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Abstract

Aims  To investigate: (1) the willingness of patients with diabetes to participate in a screening programme; (2) the extent to which patients with diabetes who screen positive endorse need for psychosocial care; (3) the rate of referral to psychosocial care during screening vs. usual care.

Methods  Four hundred and ninety-nine patients with diabetes were invited to complete the Center for Epidemiologic Studies Depression and the Problem Areas in Diabetes questionnaires. Patients screening positive on either instrument were invited for an interview. One year after screening was withdrawn, rates of referral to psychosocial care were assessed from physician reports of patient referrals.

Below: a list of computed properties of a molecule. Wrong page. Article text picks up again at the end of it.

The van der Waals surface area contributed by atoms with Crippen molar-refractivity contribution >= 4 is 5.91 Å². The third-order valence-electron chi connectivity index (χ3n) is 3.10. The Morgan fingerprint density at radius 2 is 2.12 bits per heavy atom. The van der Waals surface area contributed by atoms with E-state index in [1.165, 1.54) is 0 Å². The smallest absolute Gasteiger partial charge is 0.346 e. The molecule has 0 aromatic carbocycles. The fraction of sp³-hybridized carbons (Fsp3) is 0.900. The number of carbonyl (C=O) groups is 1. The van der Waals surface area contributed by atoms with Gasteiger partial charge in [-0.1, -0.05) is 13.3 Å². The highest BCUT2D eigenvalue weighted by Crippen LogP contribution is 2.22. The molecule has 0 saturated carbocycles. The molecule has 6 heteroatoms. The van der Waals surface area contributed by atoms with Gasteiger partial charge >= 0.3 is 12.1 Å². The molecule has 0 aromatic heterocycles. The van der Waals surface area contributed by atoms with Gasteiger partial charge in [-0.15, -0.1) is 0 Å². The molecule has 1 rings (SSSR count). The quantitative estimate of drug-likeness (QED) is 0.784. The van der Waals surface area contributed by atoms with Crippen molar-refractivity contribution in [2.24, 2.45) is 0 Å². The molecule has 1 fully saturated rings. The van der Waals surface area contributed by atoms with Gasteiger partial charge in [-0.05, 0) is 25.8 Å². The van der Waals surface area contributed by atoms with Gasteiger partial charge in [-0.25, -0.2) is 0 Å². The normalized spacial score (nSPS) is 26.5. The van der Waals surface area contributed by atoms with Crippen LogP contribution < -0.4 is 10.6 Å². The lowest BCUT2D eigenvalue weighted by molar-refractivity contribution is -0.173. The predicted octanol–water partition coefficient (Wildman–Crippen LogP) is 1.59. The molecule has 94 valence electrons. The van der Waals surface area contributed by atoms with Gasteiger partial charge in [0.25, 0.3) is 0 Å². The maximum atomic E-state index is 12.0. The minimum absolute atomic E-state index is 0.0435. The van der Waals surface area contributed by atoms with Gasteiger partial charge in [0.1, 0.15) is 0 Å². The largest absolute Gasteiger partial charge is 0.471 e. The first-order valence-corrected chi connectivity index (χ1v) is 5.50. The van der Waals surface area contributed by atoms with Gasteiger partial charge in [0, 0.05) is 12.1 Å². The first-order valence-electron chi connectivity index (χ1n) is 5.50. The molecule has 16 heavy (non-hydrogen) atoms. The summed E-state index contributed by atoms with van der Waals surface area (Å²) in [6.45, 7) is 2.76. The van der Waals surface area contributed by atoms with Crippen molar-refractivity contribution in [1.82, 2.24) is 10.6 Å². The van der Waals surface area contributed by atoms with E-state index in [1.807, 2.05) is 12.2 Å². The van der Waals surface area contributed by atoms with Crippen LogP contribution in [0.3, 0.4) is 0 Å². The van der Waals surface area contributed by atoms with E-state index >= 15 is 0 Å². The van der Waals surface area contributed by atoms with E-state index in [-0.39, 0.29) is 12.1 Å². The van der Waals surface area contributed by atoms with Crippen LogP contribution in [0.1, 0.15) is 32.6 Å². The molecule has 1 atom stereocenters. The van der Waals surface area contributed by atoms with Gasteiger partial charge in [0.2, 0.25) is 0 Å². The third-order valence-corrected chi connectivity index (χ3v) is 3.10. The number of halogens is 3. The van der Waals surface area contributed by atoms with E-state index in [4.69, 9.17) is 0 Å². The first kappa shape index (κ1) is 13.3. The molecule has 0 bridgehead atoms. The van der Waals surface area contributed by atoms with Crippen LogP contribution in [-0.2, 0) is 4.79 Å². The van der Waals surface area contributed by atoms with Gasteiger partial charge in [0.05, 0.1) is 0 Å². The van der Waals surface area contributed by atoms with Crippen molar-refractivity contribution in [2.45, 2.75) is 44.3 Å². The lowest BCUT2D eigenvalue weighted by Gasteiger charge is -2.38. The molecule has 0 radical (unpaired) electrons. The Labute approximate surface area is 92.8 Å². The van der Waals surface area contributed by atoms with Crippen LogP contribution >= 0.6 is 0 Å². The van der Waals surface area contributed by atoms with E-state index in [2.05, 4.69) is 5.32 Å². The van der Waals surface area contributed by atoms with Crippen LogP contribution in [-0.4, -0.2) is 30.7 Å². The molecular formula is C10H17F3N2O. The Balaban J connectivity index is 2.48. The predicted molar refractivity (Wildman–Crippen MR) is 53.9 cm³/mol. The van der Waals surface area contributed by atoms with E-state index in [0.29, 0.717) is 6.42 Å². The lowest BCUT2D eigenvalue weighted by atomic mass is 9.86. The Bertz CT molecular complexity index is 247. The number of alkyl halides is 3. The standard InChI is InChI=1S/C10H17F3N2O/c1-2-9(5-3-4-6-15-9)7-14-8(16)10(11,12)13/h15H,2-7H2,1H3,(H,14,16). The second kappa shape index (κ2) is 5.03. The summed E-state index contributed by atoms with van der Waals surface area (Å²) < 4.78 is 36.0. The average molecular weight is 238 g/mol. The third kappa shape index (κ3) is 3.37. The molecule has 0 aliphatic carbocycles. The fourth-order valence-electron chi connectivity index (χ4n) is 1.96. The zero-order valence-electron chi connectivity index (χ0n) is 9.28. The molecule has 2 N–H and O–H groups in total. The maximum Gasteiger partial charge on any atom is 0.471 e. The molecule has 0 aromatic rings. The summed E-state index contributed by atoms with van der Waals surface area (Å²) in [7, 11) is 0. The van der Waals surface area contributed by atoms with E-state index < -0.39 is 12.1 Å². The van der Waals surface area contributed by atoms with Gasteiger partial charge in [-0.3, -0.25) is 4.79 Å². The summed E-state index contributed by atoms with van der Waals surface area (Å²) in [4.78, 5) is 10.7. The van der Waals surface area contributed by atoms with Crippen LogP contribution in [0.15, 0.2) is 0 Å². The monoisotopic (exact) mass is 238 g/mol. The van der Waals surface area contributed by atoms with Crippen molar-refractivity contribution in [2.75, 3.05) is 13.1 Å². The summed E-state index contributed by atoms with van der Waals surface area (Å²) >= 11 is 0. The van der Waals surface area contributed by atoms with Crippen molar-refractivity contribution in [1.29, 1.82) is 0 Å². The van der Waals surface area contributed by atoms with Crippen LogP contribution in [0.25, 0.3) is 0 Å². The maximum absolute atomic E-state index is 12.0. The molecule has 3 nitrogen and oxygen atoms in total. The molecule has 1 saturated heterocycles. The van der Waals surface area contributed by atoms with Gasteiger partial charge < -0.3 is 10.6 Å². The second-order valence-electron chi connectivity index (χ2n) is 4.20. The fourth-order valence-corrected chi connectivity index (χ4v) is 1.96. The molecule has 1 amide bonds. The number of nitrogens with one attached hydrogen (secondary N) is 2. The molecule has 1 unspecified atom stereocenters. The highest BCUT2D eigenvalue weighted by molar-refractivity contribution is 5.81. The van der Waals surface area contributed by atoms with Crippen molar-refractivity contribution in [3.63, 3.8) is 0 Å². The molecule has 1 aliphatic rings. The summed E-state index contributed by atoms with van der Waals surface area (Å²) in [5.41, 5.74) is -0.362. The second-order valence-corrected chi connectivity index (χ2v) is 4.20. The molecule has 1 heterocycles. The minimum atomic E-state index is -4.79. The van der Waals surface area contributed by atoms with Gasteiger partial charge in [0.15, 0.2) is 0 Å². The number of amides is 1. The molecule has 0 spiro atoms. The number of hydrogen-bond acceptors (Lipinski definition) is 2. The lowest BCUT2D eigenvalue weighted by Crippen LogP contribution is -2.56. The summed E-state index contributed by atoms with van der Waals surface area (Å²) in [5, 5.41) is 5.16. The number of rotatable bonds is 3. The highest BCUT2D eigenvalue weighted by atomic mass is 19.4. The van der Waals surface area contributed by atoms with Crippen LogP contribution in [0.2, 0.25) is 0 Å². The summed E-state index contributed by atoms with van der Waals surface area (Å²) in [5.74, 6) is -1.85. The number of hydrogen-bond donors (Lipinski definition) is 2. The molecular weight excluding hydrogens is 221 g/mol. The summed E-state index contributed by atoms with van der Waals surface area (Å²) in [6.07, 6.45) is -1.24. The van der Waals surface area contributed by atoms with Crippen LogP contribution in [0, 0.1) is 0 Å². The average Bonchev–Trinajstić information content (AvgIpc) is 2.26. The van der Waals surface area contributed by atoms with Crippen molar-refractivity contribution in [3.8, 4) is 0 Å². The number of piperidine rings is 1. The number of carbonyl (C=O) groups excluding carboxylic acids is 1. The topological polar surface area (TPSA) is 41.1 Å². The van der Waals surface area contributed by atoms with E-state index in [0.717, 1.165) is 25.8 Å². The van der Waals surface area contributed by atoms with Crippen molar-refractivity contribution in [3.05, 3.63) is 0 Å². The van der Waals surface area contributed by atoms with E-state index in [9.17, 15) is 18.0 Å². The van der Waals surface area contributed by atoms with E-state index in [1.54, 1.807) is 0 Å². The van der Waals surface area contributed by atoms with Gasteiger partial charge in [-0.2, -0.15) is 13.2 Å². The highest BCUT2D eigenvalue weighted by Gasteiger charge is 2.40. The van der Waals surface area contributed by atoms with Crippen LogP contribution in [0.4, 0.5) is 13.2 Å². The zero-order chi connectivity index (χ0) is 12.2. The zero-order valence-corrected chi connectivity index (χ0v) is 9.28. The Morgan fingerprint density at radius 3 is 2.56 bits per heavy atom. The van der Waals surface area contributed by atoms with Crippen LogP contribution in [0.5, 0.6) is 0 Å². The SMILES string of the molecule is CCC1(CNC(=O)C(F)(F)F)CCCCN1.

Results  In total, 349/499 (70%) patients with diabetes completed the questionnaire. Patients who did not take up the screening were younger, smoked more often and had higher HbA1c values. ‘No-shows’ for clinical appointments accounted for 74% of non-participation. Of the 104 (30% of 349) patients screening positive, 45 accepted an invitation for an interview. Finally, 36/104 (35%) would like a referral for psychological care. Seven per cent of patients were referred to psychological care during screening compared with 1% when screening was withdrawn.

Conclusions  Results raise questions as to whether screening is the most efficient way to identify patients with psychological problems. Many patients did not take up the screening, especially those with low adherence to diabetes care in general. Furthermore, few patients screening positive wanted to be referred. Screening should be evaluated in the context of consideration of alternative ways to identify at-risk patients, including providing resources to deal with patients with already known adjustment and adherence problems.